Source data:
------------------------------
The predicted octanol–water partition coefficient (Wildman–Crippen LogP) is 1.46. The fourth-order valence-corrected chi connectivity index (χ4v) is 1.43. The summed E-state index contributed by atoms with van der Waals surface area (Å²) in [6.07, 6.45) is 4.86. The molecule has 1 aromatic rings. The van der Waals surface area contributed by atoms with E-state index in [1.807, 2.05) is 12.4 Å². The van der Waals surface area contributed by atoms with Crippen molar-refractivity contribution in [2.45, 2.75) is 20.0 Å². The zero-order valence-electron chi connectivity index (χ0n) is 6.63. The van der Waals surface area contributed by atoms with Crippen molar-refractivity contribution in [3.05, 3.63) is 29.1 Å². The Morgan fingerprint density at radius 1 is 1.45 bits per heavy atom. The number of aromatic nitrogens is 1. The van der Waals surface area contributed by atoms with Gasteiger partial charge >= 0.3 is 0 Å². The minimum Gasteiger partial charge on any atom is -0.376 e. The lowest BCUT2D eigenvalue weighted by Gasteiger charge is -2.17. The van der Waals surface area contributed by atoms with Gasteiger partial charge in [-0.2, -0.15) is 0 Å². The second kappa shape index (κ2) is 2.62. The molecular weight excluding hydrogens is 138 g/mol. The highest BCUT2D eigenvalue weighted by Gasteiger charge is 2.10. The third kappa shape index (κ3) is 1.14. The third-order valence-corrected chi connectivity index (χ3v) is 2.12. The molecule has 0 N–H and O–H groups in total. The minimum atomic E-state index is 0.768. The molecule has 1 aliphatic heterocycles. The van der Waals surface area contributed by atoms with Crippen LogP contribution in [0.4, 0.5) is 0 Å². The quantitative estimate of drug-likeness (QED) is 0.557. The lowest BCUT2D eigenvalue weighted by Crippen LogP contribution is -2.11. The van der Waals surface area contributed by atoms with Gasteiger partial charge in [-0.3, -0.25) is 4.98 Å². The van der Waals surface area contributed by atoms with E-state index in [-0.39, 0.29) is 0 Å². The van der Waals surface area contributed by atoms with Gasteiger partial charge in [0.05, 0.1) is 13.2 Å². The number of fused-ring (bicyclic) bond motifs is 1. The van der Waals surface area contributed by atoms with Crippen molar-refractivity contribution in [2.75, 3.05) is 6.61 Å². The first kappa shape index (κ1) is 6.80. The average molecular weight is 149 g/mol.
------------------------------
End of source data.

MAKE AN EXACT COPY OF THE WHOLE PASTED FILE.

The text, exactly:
The predicted octanol–water partition coefficient (Wildman–Crippen LogP) is 1.46. The fourth-order valence-corrected chi connectivity index (χ4v) is 1.43. The summed E-state index contributed by atoms with van der Waals surface area (Å²) in [6.07, 6.45) is 4.86. The molecule has 1 aromatic rings. The van der Waals surface area contributed by atoms with E-state index in [1.807, 2.05) is 12.4 Å². The van der Waals surface area contributed by atoms with Crippen molar-refractivity contribution in [2.45, 2.75) is 20.0 Å². The zero-order valence-electron chi connectivity index (χ0n) is 6.63. The van der Waals surface area contributed by atoms with Crippen molar-refractivity contribution in [3.05, 3.63) is 29.1 Å². The Morgan fingerprint density at radius 1 is 1.45 bits per heavy atom. The number of aromatic nitrogens is 1. The van der Waals surface area contributed by atoms with Gasteiger partial charge >= 0.3 is 0 Å². The minimum Gasteiger partial charge on any atom is -0.376 e. The lowest BCUT2D eigenvalue weighted by Gasteiger charge is -2.17. The van der Waals surface area contributed by atoms with Gasteiger partial charge in [-0.2, -0.15) is 0 Å². The second kappa shape index (κ2) is 2.62. The molecular weight excluding hydrogens is 138 g/mol. The highest BCUT2D eigenvalue weighted by Gasteiger charge is 2.10. The third kappa shape index (κ3) is 1.14. The third-order valence-corrected chi connectivity index (χ3v) is 2.12. The molecule has 0 N–H and O–H groups in total. The minimum atomic E-state index is 0.768. The molecule has 1 aliphatic heterocycles. The van der Waals surface area contributed by atoms with Crippen LogP contribution in [0.4, 0.5) is 0 Å². The quantitative estimate of drug-likeness (QED) is 0.557. The lowest BCUT2D eigenvalue weighted by Crippen LogP contribution is -2.11. The van der Waals surface area contributed by atoms with Gasteiger partial charge in [-0.3, -0.25) is 4.98 Å². The van der Waals surface area contributed by atoms with E-state index in [-0.39, 0.29) is 0 Å². The van der Waals surface area contributed by atoms with Gasteiger partial charge in [0.05, 0.1) is 13.2 Å². The number of fused-ring (bicyclic) bond motifs is 1. The van der Waals surface area contributed by atoms with Crippen molar-refractivity contribution in [2.75, 3.05) is 6.61 Å². The first kappa shape index (κ1) is 6.80. The average molecular weight is 149 g/mol.